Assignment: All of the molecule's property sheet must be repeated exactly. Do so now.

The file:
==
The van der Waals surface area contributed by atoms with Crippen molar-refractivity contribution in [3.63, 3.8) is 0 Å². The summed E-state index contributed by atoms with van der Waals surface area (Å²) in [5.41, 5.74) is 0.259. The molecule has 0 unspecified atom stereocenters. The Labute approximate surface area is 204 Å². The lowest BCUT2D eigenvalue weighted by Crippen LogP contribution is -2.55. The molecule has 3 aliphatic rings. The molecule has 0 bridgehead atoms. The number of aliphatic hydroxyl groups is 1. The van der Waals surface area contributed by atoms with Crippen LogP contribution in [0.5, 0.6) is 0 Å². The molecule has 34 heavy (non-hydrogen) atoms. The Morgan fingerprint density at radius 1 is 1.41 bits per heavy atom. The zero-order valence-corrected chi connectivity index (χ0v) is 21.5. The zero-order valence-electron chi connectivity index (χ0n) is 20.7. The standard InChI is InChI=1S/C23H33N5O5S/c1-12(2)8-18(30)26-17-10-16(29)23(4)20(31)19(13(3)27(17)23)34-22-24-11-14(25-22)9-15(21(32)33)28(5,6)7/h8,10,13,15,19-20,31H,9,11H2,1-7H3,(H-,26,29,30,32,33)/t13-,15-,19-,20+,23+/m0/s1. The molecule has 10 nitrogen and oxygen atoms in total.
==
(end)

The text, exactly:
The van der Waals surface area contributed by atoms with Crippen molar-refractivity contribution in [3.63, 3.8) is 0 Å². The summed E-state index contributed by atoms with van der Waals surface area (Å²) in [5.41, 5.74) is 0.259. The molecule has 0 unspecified atom stereocenters. The Labute approximate surface area is 204 Å². The lowest BCUT2D eigenvalue weighted by Crippen LogP contribution is -2.55. The molecule has 3 aliphatic rings. The molecule has 0 bridgehead atoms. The number of aliphatic hydroxyl groups is 1. The van der Waals surface area contributed by atoms with Crippen LogP contribution in [0.5, 0.6) is 0 Å². The molecule has 34 heavy (non-hydrogen) atoms. The Morgan fingerprint density at radius 1 is 1.41 bits per heavy atom. The zero-order valence-corrected chi connectivity index (χ0v) is 21.5. The zero-order valence-electron chi connectivity index (χ0n) is 20.7. The standard InChI is InChI=1S/C23H33N5O5S/c1-12(2)8-18(30)26-17-10-16(29)23(4)20(31)19(13(3)27(17)23)34-22-24-11-14(25-22)9-15(21(32)33)28(5,6)7/h8,10,13,15,19-20,31H,9,11H2,1-7H3,(H-,26,29,30,32,33)/t13-,15-,19-,20+,23+/m0/s1. The molecule has 10 nitrogen and oxygen atoms in total.